Where a contract is unambiguous, its construction and effect presents a question of law.  Trondson v. Janikula, 458 N.W.2d 679, 681 (Minn.1990).  The purpose of construing a contract is to “give effect to the intention of the parties as expressed in the language they used in drafting the whole contract.”  Art Goebel, Inc. v. North Suburban Agencies, 567 N.W.2d 511, 515 (Minn. 1997) (quotation omitted).  We give the language in a contract its plain and ordinary meaning, Turner v. Alpha Phi Sorority House, 276 N.W.2d 63, 67 (Minn. 1979), and read its terms in the context of the entire contract.  Kaufmann Stewart v. Weinbrenner Shoe Co., 589 N.W.2d 499, 502 (Minn. App. 1999).

All parties agree that BCR's rent under the lease is set by the landlord's “base operating costs.”  The lease does not define base operating costs, but specifically provides that the cost of heating, cooling, and electricity as well as lavatory, elevator, and janitorial services are to be included in “base operating costs.”  The lease also excludes items classified as capital from “base operating costs.” 

The district court concluded that the lease was unambiguousand included no provision or language that allows or permits real estate taxes to be passed through to the tenant.  We agree.  The term “base operating costs” refers to costs arising out of the use of the property.  All of the items listed in the lease included within operating costs result from the use of the property, not from the ownership of the property.  The obligation to pay taxes on the property does not arise from the property's use, but rather its ownership.  Regardless of whether the landlord has a tenant in the building using the premises, real estate taxes are levied on the property.  Thus, “base operating costs” do not include real estate taxes.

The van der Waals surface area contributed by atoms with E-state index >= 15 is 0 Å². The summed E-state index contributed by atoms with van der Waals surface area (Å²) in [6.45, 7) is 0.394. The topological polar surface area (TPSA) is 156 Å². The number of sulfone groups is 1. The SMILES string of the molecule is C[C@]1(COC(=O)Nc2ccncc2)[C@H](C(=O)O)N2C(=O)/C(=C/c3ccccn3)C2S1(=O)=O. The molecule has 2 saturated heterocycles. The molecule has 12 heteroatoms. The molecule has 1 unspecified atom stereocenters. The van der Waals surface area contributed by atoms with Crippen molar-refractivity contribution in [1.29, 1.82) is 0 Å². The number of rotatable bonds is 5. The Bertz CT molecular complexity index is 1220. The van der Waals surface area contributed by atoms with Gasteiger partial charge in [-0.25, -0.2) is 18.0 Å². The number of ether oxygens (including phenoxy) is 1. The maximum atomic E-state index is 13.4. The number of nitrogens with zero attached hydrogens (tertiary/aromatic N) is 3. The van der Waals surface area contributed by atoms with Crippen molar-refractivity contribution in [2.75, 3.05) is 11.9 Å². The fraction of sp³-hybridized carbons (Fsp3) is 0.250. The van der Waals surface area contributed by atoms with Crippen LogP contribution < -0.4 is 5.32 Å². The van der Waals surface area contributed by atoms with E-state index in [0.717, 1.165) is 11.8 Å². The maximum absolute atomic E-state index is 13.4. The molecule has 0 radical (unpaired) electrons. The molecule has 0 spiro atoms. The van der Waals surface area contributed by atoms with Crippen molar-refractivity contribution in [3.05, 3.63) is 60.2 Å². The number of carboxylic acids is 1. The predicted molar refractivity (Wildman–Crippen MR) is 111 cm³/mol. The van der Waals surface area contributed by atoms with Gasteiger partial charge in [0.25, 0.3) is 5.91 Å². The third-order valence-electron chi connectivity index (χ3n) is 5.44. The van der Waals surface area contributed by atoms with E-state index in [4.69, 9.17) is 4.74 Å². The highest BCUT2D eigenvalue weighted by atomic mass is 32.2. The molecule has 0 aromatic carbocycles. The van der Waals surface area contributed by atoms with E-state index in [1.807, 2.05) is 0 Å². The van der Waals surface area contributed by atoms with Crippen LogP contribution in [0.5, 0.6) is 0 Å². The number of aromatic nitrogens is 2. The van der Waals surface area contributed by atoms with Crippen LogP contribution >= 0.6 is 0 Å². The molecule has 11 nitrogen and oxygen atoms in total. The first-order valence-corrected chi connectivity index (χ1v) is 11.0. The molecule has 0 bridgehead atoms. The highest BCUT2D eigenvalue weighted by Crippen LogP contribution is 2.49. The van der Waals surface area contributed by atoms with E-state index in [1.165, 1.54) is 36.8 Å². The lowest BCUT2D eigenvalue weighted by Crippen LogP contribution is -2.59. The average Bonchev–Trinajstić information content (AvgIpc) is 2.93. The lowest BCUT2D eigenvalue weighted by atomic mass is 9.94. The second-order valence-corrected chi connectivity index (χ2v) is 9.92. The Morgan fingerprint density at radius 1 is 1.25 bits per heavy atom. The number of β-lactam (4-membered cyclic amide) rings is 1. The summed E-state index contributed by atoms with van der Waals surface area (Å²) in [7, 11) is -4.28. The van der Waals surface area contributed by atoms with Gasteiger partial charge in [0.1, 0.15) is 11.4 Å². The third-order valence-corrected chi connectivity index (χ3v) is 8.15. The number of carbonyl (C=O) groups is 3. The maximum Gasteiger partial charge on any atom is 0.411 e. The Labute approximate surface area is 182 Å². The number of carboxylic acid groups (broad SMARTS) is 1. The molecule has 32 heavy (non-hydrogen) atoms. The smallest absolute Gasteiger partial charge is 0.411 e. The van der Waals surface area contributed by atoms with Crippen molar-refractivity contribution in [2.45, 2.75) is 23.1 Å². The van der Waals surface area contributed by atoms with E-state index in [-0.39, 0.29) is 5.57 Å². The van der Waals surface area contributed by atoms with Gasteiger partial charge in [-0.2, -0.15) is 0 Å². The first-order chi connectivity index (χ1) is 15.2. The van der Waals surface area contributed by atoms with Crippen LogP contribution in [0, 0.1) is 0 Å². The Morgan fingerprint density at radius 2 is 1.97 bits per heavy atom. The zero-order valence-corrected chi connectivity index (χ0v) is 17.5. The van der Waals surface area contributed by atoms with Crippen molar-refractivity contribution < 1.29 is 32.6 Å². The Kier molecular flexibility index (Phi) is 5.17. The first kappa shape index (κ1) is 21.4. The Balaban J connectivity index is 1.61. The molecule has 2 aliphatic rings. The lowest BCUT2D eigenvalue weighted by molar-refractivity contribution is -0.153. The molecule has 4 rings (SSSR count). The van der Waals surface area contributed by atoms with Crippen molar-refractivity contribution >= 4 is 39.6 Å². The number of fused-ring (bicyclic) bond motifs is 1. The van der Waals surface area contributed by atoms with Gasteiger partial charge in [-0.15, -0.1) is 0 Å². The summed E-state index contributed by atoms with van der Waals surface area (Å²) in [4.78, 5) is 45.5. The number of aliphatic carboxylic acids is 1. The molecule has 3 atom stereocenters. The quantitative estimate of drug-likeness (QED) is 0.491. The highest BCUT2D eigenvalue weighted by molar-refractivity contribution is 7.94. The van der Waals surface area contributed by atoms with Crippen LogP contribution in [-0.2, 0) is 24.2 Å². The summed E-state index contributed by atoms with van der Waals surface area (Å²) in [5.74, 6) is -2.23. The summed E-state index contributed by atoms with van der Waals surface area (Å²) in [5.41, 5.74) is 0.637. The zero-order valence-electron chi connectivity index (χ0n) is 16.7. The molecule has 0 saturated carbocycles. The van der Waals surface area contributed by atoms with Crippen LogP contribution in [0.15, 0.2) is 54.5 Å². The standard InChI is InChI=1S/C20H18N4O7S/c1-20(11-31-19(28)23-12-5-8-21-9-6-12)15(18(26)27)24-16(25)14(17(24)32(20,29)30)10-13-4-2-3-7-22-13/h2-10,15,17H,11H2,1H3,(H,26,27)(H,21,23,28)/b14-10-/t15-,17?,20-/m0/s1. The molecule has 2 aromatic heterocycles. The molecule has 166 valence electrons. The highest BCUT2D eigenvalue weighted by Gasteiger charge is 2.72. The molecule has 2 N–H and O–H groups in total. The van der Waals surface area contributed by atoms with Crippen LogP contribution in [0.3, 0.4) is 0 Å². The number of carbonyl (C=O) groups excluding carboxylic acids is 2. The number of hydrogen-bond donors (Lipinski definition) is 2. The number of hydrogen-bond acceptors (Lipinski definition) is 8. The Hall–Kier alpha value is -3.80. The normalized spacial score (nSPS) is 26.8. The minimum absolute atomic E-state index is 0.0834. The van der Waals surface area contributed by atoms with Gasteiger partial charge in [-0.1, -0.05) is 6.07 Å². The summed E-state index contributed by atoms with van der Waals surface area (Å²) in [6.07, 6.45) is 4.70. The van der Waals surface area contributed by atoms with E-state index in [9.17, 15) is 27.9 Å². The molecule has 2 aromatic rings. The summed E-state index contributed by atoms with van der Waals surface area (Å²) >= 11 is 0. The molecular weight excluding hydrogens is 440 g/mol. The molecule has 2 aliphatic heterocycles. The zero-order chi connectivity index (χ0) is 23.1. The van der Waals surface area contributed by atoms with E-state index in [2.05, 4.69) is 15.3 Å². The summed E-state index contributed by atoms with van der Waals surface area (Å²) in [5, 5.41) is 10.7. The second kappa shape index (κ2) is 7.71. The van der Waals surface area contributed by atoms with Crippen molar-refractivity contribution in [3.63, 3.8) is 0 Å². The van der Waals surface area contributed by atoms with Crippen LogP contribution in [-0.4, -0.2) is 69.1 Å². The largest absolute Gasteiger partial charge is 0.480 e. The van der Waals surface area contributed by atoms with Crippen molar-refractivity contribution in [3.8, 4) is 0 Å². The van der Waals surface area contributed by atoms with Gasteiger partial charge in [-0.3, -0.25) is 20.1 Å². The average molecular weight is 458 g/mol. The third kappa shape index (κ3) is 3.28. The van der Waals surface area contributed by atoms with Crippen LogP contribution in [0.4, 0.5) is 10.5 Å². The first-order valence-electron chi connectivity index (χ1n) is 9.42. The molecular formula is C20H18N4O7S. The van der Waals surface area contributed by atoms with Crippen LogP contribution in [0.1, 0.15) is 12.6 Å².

We find unpersuasive Eden West and Hargis's argument that because Minn. Stat. § 256B.421, subd. 8 (2000) defines “operating costs” as including real estate taxes, that definition should apply here as a matter of law.  Minn. Stat. § 256B.421 does not set out a general principal of law.  Rather, it sets up a mechanism for determining the costs of nursing facilities to determine rate adjustments. 

Eden West and Hargis also contend that the integration clause in the contract bars BCR from demonstrating with extrinsic evidence that real estate taxes were to be excluded from base operating costs.  Although when a contract is a complete integration, parole evidence will not be admitted to prove any other agreement or term that would be within the scope of the contract, Stromberg v. Smith, 423 N.W.2d 107, 109 (Minn. App. 1988), no such evidence is needed here.  No clause exists which allows the landlord to pass through the costs of real estate taxes to the tenant. 

Real estate taxes are charged against the property on which they are levied and, if unpaid, will provide the basis for a lien on the property State v. Barrett & Zimmerman, 228 Minn. 96, 99, 36 N.W.2d 590, 593 (1949).  Real estate taxes are therefore the responsibility of the property owner.  Although this cost may be passed onto a tenant, the lease must expressly so provide.  Here, the lease here did not explicitly provide for BCR to pay real estate taxes and no other term allowed Eden West or Hargis to use these costs to calculate BCR’s rent.

Because appellants did not raise or brief the issue of whether maintenance fees are included in the definition of “base operating costs,” we do not address that issue.  Melina v. Chaplin, 327 N.W.2d 19, 20 (Minn. 1982) (issues not briefed on appeal are waived).

Affirmed.



* Retired judge of the Minnesota Court of Appeals, serving by appointment pursuant to Minn. Const. art. VI, §10.